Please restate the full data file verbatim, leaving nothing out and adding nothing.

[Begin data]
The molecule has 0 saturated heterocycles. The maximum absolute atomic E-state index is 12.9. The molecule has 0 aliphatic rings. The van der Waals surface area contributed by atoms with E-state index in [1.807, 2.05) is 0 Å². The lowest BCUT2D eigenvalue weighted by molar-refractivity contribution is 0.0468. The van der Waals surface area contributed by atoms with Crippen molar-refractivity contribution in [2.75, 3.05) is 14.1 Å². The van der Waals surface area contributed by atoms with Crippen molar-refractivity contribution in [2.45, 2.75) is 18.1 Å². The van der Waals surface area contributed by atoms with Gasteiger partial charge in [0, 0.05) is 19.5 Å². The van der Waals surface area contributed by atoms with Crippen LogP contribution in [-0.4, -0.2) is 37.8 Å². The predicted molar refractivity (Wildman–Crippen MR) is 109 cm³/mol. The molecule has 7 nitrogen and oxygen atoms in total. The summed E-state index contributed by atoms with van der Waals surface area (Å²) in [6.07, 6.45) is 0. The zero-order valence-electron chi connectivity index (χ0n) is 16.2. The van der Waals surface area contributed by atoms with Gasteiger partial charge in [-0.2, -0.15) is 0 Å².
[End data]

The molecule has 0 saturated heterocycles. The maximum absolute atomic E-state index is 12.9. The molecule has 0 aliphatic rings. The van der Waals surface area contributed by atoms with E-state index in [1.807, 2.05) is 0 Å². The lowest BCUT2D eigenvalue weighted by molar-refractivity contribution is 0.0468. The van der Waals surface area contributed by atoms with Crippen molar-refractivity contribution in [2.75, 3.05) is 14.1 Å². The van der Waals surface area contributed by atoms with Crippen molar-refractivity contribution in [2.45, 2.75) is 18.1 Å². The van der Waals surface area contributed by atoms with Gasteiger partial charge in [0, 0.05) is 19.5 Å². The van der Waals surface area contributed by atoms with Crippen LogP contribution in [-0.4, -0.2) is 37.8 Å². The predicted molar refractivity (Wildman–Crippen MR) is 109 cm³/mol. The molecule has 7 nitrogen and oxygen atoms in total. The summed E-state index contributed by atoms with van der Waals surface area (Å²) in [6.07, 6.45) is 0. The zero-order valence-electron chi connectivity index (χ0n) is 16.2. The van der Waals surface area contributed by atoms with Gasteiger partial charge in [-0.2, -0.15) is 0 Å².